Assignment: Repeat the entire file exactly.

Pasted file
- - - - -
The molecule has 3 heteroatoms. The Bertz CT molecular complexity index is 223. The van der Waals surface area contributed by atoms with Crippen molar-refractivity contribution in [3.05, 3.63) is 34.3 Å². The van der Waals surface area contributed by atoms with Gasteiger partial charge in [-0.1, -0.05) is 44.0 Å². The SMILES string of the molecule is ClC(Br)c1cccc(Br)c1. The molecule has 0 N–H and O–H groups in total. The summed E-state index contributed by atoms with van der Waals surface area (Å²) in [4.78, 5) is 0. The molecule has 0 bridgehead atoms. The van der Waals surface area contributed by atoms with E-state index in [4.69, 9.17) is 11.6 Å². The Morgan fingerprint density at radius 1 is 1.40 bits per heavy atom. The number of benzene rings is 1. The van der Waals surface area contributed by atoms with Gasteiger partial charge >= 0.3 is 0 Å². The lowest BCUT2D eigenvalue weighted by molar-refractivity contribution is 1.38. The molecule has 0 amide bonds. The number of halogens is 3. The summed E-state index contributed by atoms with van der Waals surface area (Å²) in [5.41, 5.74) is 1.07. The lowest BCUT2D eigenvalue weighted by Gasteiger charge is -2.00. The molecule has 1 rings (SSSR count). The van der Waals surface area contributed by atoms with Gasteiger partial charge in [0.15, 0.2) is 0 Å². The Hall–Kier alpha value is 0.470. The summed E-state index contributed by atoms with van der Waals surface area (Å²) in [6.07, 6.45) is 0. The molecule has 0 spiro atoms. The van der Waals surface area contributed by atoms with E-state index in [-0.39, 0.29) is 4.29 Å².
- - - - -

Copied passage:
The molecule has 3 heteroatoms. The Bertz CT molecular complexity index is 223. The van der Waals surface area contributed by atoms with Crippen molar-refractivity contribution in [3.05, 3.63) is 34.3 Å². The van der Waals surface area contributed by atoms with Gasteiger partial charge in [-0.1, -0.05) is 44.0 Å². The SMILES string of the molecule is ClC(Br)c1cccc(Br)c1. The molecule has 0 N–H and O–H groups in total. The summed E-state index contributed by atoms with van der Waals surface area (Å²) in [4.78, 5) is 0. The molecule has 0 bridgehead atoms. The van der Waals surface area contributed by atoms with E-state index in [4.69, 9.17) is 11.6 Å². The Morgan fingerprint density at radius 1 is 1.40 bits per heavy atom. The number of benzene rings is 1. The van der Waals surface area contributed by atoms with Gasteiger partial charge >= 0.3 is 0 Å². The lowest BCUT2D eigenvalue weighted by molar-refractivity contribution is 1.38. The molecule has 0 amide bonds. The number of halogens is 3. The summed E-state index contributed by atoms with van der Waals surface area (Å²) in [5.41, 5.74) is 1.07. The lowest BCUT2D eigenvalue weighted by Gasteiger charge is -2.00. The molecule has 1 rings (SSSR count). The van der Waals surface area contributed by atoms with Gasteiger partial charge in [0.15, 0.2) is 0 Å². The Hall–Kier alpha value is 0.470. The summed E-state index contributed by atoms with van der Waals surface area (Å²) in [6.07, 6.45) is 0. The molecule has 0 spiro atoms. The van der Waals surface area contributed by atoms with E-state index in [-0.39, 0.29) is 4.29 Å².